Frequently Asked Questions Regarding Spine and Neck Surgery

What are the risks associated with commonly performed spinal procedures?

All procedures carry some risk. Minor procedures are considered minor because there is a substantially reduced recovery period, or no recovery required, and the risks are very low. As always, Dr. Rappard will insure that the benefits of a potential operation far outweigh the risks.

Spinal injections

Spinal injections are considered minor procedures. Theoretical risks associated with spinal injection are nerve injury and infection. In 2013 there were reports of infections occurring with spinal epidural injections performed in other parts of the country. In these cases physicians were injecting medications that had been contaminated. Contamination occurred during the mixing of these medications at outside pharmacies. We do not use premixed medications. Our patients have never been at risk of infection from this form of contamination.

Cervical rhizotomy

A rhizotomy procedure is a procedure where a needle is placed against a nerve in the neck. Energy is then applied to the nerve resulting in a prolonged anesthesia. In about 10%–20% of cases patients will tell us that there is a transient spasm or a transient alteration in sensation of the skin. This usually resolves within 2–4 weeks.

Endoscopic spine surgery

Endoscopic surgery can have some important complications although the incidence is rare, about 2%. Complications include neurological injury. Neurological injury can result in numbness, pain and weakness. Other complications include bleeding or infection. If massive, complications could result in paralysis or loss of bowel and bladder function. It is important to note that complications of this degree are extremely rare. Side effects of endoscopic surgery are more common. In about 20% of lumbar cases we see postoperative leg pain. In some cases this is due to healing of a previously compressed nerve and in other cases this is due to irritation during surgery. This pain usually resolves within 4–6 weeks and can be treated relatively easily with medications or injections. Very rarely, there may be minor weakness due to nerve irritation. This usually resolves within 1–2 weeks.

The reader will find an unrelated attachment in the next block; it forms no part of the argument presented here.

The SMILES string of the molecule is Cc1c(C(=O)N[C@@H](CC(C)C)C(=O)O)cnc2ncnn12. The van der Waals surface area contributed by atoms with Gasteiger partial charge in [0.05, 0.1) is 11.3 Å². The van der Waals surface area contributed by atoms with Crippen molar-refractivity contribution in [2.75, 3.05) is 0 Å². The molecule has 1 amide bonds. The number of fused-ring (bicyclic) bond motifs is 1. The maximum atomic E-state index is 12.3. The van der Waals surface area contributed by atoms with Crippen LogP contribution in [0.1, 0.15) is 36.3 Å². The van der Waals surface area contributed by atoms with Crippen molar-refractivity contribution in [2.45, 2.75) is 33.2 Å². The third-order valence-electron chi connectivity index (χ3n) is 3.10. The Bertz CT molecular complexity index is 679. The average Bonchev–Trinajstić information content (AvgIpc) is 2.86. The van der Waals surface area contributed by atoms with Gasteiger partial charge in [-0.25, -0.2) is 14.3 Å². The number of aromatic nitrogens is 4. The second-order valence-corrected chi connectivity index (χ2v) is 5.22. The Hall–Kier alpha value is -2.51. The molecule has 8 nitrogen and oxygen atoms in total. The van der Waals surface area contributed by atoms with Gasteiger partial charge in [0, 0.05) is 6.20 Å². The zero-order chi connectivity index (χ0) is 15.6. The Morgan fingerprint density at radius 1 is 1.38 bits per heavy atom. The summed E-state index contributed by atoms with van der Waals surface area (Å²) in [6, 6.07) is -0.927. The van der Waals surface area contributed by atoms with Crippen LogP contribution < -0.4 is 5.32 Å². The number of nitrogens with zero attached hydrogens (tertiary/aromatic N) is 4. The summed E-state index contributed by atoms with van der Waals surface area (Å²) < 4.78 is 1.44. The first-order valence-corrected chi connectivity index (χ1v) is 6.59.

Minimally invasive lumbar fusion

Minimally invasive lumbar fusion can have similar complications as endoscopic spine surgery, about a 2% risk of neurological injury. In addition, there is about a 10% risk of nonunion. Nonunion occurs when there is incomplete bony healing of the bone placed to span the region of the removed disc.

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